Bassett Reflects on His Career

[U.S. Senate Chamber with Isaac Bassett and Pages]
Unknown Artist
ca. 1890

"Sketches in the United States Senate." (detail) Bassett is on the left.
Unidentified Artist, after Edward W. Kemble
Harper's Weekly
March 12, 1887


My experience is that if I had my time to go over again I never would enter the Senate as a page, messenger, or an officer. I have spent my whole life in its service, and the consequence is that I have had a very limited education. Could only go to school during the recess of the Senate and then only for a short time, [for I] was compelled to come and fold speeches in the folding room of the Senate. I have tried to do my duty and act honestly. Consequently I have very little of this world’s goods. In my long service have had many opportunities to make money. Frequently have had money offered to me. Not only that but at the door of the Senate when I had charge of the center door men and I must say women has put twenty dollar gold pieces in my hand and insisted on me receiving it. It was on the days that Mr. Clay, Calhoun, Webster were to speak. I always returned it with the remark that I was paid by the government for doing my duty, and could not receive it. On one occasion a distinguished officer in the army went to the then sergeant at arms of the Senate (I was then a messenger) and told him that I was the most conscientious man that he had ever come across, that he had ordered Mr. Todd a hatter on the Avenue to make me one of his best hats, and that Mr. Todd sent to me for my number, that I refused to give it to him and would not receive the hat. I have been asked time without number in the later days what was the cause of my being retained through all administrations. The only reason that I can give is that I tried to mind my own business and let other people’s alone. [1A5-1A6]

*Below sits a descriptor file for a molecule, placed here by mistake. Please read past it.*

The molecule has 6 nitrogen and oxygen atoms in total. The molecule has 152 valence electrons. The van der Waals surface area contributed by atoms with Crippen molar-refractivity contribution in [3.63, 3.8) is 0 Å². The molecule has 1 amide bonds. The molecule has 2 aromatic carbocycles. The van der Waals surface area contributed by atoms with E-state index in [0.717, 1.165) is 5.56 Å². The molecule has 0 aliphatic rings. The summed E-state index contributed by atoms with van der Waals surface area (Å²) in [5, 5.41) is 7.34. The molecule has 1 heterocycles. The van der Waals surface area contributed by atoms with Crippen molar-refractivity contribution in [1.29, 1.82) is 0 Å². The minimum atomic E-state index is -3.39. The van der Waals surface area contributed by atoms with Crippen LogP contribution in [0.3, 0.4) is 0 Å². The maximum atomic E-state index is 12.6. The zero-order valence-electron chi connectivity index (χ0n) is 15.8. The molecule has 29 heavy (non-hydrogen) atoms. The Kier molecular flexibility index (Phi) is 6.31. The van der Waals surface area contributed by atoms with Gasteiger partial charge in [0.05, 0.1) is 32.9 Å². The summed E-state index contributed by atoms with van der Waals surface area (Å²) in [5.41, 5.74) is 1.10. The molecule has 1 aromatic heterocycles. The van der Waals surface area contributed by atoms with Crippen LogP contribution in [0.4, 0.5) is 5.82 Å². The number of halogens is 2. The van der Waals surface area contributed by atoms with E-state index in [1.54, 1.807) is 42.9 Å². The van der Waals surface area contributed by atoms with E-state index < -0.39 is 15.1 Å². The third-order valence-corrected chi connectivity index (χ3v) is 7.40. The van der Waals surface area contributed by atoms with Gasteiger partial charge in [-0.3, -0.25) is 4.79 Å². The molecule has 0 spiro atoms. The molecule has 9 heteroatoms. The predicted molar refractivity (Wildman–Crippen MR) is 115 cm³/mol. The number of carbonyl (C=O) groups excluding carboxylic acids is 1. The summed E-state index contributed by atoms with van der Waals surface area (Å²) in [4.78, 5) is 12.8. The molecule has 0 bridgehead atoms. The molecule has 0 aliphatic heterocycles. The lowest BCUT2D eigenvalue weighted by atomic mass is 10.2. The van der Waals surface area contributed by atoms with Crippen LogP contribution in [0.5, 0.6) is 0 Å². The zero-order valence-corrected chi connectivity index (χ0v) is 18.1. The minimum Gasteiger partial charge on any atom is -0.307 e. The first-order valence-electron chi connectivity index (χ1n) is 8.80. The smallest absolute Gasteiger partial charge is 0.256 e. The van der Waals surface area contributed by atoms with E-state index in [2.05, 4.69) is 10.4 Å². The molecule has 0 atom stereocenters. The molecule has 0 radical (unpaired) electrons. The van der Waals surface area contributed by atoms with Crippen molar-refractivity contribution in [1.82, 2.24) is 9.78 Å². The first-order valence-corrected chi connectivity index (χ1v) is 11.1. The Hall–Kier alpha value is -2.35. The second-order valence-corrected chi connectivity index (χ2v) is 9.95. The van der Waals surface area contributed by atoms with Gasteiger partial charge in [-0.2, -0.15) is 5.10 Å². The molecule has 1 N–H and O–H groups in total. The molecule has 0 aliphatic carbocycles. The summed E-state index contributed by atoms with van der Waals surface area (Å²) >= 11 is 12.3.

Editor's Note:

In 1829 the Senate hired a young boy, Grafton Hanson, as the first page of the U.S. Senate. Two years later, at the request of Daniel Webster, 12-year-old Isaac Bassett was appointed the second page. There are now up to 30 pages working in the Senate, responsible for preparing the Senate Chamber for sessions, serving as messengers, and carrying bills and amendments to the clerk’s desk. Today, the Senate pages come from all over the United States and live in a dormitory and attend classes at the U.S. Senate Page School. In Bassett’s day, the Senate employed local boys and made no provisions for housing or schooling.

People, Places, & Things:

  • Page - For more than 175 years, messengers known as pages have served the U.S. Senate. Page duties consist primarily of delivering correspondence and legislative material within the Capitol complex. Other duties include preparing the Senate Chamber for Senate sessions, and carrying bills and amendments to the presiding officer’s desk.
  • Messenger - Messengers delivered documents, brought messages, and informed members of a roll call vote.
  • Officer - Officers of the Senate ensure that the business of the Senate runs smoothly. These include the president of the Senate (the vice president of the United States), president pro tempore, secretary of the Senate, sergeant at arms (originally the doorkeeper), and the Senate chaplain.
  • Folding room - The folding room was a multi-purpose office that prepared documents and bills for distribution and mailing
  • Henry Clay (Democratic Republican, National Republican, Whig - KY) U.S. senator 1806-1807, 1810-1811, 1831-1842, and 1849-1852.
  • John Caldwell Calhoun (Democratic Republican, Nullifier, Democrat - SC) U.S. senator 1832-1843 and 1845-1850.
  • Daniel Webster (Adams, Anti-Jacksonian, Whig - MA) U.S. senator 1827-1841 and 1845-1850.
  • Sergeant at Arms - This position was originally that of doorkeeper, and was established in 1789. The doorkeeper tended the Senate Chamber door and enforced order in the galleries. Over the years, the title and duties grew; the title is now "sergeant at arms and doorkeeper." The sergeant at arms serves the Senate as its chief law enforcement officer, protocol officer, and executive officer.